In News

    • Recently, the Indian Patent Office rejected Johnson & Johnson’s attempt to extend its monopoly on manufacturing Bedaquiline  in India.


    • Bedaquiline is an oral  medication used to treat active tuberculosis. it is particularly used to treat multi-drug-resistant tuberculosis (MDR-TB) 
    • It has a unique mechanism of action, targeting the adenosine triphosphate (ATP) synthase enzyme of the TB mycobacteria.

    J&J Patent

    • Bedaquiline is central to WHO ­recommended TB treatment regimens for which Johnson and Johnson holds patent .
    •  J&J  filed with the Indian patent office for evergreening of its patent on fumarate salt (a formulation salt of Bedaquiline), This  was challenged by TB survivors Nandita Venkatesan and Phumeza Tisile.
    • Evergreening is a strategy to extend the life of patents about to expire in order to retain revenues from them  by making multiple claims in its applications for patent extensions.
    • Indian Patent Office has rejected Johnson & Johnson’s attempt to extend its monopoly stating that the invention claimed was obvious and does not involve any inventive step, and is therefore non-patentable under Section 3(d) of the Patents Act.

    India’s Patent Office

    • The Patents Act, 1970 is the legislation that  governs patents in India. It first came into force in 1972.
    • The Patents Act has been  amended in 1999, 2002, 2005, 2006 respectively. The Patent Act was amended  in 2005 to include product patents were extended to all fields of technology like food, drugs, chemicals and microorganisms. The Rules under Patent Act were also amended in 2012, 2013, 2014.
    • The Office of the Controller General of Patents, Designs and Trade Marks or CGPDTM is the body responsible for the Indian Patent Act.
    • The Patent Office has its headquarters in Calcutta and has branches in New Delhi, Chennai and Mumbai.
    • The Controller General supervises the Act’s administration and also offers advice to the government on related matters.

    Challenges of the Indian Patent Regime: 

    • Complex system : Indian patent Regime is burdened with long waiting times for patents,unclear instructions regarding what can be patented reporting requirements, and data safety..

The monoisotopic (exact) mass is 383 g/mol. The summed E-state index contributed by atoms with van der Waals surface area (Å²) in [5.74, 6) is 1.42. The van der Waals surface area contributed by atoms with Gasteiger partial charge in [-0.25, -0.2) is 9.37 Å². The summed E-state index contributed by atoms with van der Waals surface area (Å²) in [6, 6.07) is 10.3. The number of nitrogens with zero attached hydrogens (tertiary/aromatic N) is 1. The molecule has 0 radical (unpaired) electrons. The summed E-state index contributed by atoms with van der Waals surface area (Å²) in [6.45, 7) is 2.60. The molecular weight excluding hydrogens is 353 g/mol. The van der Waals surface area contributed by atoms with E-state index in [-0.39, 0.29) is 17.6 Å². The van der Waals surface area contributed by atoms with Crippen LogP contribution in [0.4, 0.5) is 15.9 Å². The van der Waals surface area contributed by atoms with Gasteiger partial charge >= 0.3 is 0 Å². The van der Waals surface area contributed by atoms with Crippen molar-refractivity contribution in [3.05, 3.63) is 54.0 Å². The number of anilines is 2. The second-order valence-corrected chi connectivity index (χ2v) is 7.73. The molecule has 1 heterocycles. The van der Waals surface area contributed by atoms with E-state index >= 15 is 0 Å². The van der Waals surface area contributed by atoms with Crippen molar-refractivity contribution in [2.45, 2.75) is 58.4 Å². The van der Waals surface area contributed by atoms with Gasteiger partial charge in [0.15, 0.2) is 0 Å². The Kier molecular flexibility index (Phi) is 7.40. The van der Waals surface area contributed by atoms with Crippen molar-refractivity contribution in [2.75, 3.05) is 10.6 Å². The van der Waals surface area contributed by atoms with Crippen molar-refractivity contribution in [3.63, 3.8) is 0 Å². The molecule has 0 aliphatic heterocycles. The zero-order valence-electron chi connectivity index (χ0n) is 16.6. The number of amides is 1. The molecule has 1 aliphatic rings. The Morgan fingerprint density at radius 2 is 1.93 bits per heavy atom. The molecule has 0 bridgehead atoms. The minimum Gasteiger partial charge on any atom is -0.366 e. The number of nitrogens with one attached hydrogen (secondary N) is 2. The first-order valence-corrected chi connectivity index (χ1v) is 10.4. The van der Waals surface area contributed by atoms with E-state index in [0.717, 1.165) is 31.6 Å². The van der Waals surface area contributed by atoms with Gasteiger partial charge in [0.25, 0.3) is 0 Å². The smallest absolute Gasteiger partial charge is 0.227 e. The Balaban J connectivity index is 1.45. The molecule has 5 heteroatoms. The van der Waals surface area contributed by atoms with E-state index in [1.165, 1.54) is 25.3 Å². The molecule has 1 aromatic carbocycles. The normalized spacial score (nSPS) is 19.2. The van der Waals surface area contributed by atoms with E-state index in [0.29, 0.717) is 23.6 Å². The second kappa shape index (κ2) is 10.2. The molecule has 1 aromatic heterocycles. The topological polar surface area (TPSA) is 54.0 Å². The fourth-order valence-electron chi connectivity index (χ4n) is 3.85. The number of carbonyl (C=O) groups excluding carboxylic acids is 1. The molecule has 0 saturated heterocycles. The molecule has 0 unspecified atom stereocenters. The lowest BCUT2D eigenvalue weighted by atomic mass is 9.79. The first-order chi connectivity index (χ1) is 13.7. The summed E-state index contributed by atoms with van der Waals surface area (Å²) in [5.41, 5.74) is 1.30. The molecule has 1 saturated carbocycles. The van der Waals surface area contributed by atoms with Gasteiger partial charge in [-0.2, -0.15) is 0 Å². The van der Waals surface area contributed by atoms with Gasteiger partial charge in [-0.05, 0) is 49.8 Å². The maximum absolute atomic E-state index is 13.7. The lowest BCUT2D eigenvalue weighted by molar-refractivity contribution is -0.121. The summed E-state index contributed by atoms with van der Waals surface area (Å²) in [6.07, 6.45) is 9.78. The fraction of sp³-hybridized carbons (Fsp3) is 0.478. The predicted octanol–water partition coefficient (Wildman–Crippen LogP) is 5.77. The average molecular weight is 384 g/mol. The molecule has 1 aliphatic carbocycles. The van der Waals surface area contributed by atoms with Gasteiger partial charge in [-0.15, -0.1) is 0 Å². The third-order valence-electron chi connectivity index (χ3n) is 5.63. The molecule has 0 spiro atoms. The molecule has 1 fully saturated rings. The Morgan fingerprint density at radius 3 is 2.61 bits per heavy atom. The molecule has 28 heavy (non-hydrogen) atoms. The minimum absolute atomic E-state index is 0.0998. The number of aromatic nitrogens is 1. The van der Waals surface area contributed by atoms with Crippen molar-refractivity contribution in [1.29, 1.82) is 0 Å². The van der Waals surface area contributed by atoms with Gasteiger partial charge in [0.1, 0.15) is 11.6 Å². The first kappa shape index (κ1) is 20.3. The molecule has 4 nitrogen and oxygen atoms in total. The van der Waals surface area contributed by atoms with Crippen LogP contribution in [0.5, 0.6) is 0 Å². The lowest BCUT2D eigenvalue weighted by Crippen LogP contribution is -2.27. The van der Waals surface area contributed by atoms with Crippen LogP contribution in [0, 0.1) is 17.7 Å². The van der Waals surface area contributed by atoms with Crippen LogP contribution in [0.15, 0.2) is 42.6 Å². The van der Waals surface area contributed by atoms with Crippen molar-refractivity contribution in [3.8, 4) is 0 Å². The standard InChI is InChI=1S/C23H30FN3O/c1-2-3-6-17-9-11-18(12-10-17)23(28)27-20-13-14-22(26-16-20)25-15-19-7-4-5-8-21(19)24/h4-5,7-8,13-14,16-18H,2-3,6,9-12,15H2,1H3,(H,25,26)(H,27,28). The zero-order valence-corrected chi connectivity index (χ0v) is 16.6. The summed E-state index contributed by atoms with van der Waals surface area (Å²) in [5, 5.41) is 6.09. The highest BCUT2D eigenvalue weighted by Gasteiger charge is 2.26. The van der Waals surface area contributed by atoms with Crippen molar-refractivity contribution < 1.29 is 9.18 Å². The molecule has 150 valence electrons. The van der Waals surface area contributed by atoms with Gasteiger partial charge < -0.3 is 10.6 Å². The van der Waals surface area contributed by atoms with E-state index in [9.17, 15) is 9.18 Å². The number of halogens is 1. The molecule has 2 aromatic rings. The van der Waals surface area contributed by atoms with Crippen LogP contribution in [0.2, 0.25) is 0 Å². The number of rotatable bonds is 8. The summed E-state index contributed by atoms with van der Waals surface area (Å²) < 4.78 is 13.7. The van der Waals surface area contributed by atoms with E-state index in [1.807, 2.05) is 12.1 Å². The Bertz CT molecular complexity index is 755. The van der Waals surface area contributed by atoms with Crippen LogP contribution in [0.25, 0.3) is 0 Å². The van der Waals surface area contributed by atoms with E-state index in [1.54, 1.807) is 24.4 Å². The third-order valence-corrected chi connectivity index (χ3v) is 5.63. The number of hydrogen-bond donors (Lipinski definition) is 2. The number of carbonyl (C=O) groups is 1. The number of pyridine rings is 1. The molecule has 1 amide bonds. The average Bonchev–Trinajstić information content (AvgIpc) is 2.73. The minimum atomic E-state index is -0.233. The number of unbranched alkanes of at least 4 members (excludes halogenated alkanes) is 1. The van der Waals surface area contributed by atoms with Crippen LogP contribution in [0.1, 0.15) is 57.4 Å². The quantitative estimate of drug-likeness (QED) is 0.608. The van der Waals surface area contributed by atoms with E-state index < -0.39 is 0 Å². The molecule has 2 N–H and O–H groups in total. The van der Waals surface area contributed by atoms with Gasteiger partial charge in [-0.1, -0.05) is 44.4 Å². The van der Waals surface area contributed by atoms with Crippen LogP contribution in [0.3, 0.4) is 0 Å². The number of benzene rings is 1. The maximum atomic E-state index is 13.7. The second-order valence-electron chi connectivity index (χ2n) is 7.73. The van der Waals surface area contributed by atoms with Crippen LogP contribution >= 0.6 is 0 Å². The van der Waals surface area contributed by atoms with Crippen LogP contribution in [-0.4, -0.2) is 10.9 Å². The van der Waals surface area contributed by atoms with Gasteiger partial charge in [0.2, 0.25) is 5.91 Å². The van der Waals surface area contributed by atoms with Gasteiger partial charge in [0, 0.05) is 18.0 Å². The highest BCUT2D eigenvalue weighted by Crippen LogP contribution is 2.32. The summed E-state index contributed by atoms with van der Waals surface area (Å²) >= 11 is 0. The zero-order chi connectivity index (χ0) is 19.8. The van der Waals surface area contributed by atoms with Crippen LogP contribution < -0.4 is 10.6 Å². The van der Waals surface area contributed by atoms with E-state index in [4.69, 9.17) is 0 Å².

• Compatibility: One of the main points of contention between India and the U.S. has been Article 3(d) of the Indian Patent Act.
      • Section 3 deals with what does not qualify as an invention under the Act.
      • Section 3(d) in particular excludes the mere discovery of a new form of a known substance which does not result in the enhancement of the known efficacy of that substance.
      • Section 3(d) prevents what is known as “evergreening” of patents.  
    • Judicial delays: The 2015 Commercial Courts Act offered an opportunity to reduce  delays and increase expertise but only a limited number of courts have benefited under the Act.
      • Jurisdictional challenges are reducing the courts’ effectiveness and courts are also suffering due to inadequate resources and training. 
    • Intellectual Property Appellate Board (IPAB): the overall scrapping of IPAB, which efficiently had been dealing with proceedings involving complex IPR issues, may create a void in the appellate resolution of cases leading to their shift to Commercial or High Courts thereby increasing pendency of cases.

    Way forward/ Suggestions:

    • A world compatible IP regime is necessary for innovation.India can utilise The Doha Declaration on the TRIPS Agreement and Public Health to ensure that India does not sacrifice   public utility for compatibility.

    MultiDrug Resistant TB

    • Mycobacterium tuberculosis,the bacteria that cause tuberculosis (TB) can develop resistance to the antimicrobial drugs used to cure the disease. 
    • Multidrug-resistant TB (MDR-TB) is TB that does not respond to at least isoniazid  and rifampicin, the 2 most powerful anti-TB drugs. 
    • Most people with TB are cured by a strictly followed, 6-month drug regimen that is provided to patients with support and supervision.
    •  Inappropriate or incorrect use of antimicrobial drugs, or use of ineffective formulations of drugs (such as use of single drugs, poor quality medicines or bad storage conditions), and premature treatment interruption can cause drug resistance, which can then be transmitted, especially in crowded settings such as prisons and hospitals. 
    • Extensively drug-resistant TB, XDR-TB, is a rare type of multidrug-resistant tuberculosis (MDR TB) that is resistant to isoniazid and rifampin, plus any fluoroquinolone and at least one of three injectable second-line drugs (i.e., amikacin, kanamycin, or capreomycin). It has been reported in 1117 countries worldwide.